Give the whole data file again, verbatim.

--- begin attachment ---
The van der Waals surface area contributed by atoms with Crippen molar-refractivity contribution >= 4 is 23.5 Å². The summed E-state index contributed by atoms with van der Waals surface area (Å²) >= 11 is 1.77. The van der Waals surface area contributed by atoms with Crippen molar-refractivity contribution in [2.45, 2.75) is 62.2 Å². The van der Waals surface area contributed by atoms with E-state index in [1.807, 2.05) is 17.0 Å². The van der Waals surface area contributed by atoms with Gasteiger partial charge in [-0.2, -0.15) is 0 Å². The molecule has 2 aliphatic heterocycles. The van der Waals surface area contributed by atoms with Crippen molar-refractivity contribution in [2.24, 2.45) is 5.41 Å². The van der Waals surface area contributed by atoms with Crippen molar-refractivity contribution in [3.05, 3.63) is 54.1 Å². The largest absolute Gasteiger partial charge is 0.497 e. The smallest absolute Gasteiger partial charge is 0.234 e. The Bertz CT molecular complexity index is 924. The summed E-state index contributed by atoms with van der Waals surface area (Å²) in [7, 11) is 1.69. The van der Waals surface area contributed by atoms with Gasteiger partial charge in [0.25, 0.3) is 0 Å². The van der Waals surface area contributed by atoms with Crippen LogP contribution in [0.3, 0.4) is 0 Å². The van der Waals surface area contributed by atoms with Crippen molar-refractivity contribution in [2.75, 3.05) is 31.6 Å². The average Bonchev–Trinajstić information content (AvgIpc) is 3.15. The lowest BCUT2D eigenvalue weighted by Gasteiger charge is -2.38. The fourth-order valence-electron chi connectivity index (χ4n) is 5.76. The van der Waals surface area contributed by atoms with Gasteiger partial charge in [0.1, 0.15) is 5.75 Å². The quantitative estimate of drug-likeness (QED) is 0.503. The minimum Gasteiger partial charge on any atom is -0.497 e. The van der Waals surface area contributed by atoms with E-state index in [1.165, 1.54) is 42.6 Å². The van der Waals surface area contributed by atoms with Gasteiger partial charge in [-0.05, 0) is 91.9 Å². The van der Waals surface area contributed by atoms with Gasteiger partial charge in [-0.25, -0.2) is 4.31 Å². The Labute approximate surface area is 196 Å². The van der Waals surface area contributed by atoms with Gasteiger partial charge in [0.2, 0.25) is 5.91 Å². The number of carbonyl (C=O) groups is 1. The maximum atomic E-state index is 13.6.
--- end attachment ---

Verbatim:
The van der Waals surface area contributed by atoms with Crippen molar-refractivity contribution >= 4 is 23.5 Å². The summed E-state index contributed by atoms with van der Waals surface area (Å²) >= 11 is 1.77. The van der Waals surface area contributed by atoms with Crippen molar-refractivity contribution in [2.45, 2.75) is 62.2 Å². The van der Waals surface area contributed by atoms with E-state index in [1.807, 2.05) is 17.0 Å². The van der Waals surface area contributed by atoms with Gasteiger partial charge in [-0.2, -0.15) is 0 Å². The molecule has 2 aliphatic heterocycles. The van der Waals surface area contributed by atoms with Crippen molar-refractivity contribution in [2.24, 2.45) is 5.41 Å². The van der Waals surface area contributed by atoms with Crippen molar-refractivity contribution in [3.05, 3.63) is 54.1 Å². The largest absolute Gasteiger partial charge is 0.497 e. The smallest absolute Gasteiger partial charge is 0.234 e. The Bertz CT molecular complexity index is 924. The summed E-state index contributed by atoms with van der Waals surface area (Å²) in [7, 11) is 1.69. The van der Waals surface area contributed by atoms with Gasteiger partial charge in [0.25, 0.3) is 0 Å². The van der Waals surface area contributed by atoms with Crippen LogP contribution in [0.3, 0.4) is 0 Å². The van der Waals surface area contributed by atoms with Crippen molar-refractivity contribution in [2.75, 3.05) is 31.6 Å². The average Bonchev–Trinajstić information content (AvgIpc) is 3.15. The lowest BCUT2D eigenvalue weighted by Gasteiger charge is -2.38. The fourth-order valence-electron chi connectivity index (χ4n) is 5.76. The van der Waals surface area contributed by atoms with Gasteiger partial charge in [0.1, 0.15) is 5.75 Å². The quantitative estimate of drug-likeness (QED) is 0.503. The minimum Gasteiger partial charge on any atom is -0.497 e. The van der Waals surface area contributed by atoms with E-state index in [1.165, 1.54) is 42.6 Å². The van der Waals surface area contributed by atoms with Gasteiger partial charge in [-0.05, 0) is 91.9 Å². The van der Waals surface area contributed by atoms with Gasteiger partial charge in [-0.25, -0.2) is 4.31 Å². The Labute approximate surface area is 196 Å². The van der Waals surface area contributed by atoms with Gasteiger partial charge in [0.2, 0.25) is 5.91 Å². The number of carbonyl (C=O) groups is 1. The maximum atomic E-state index is 13.6.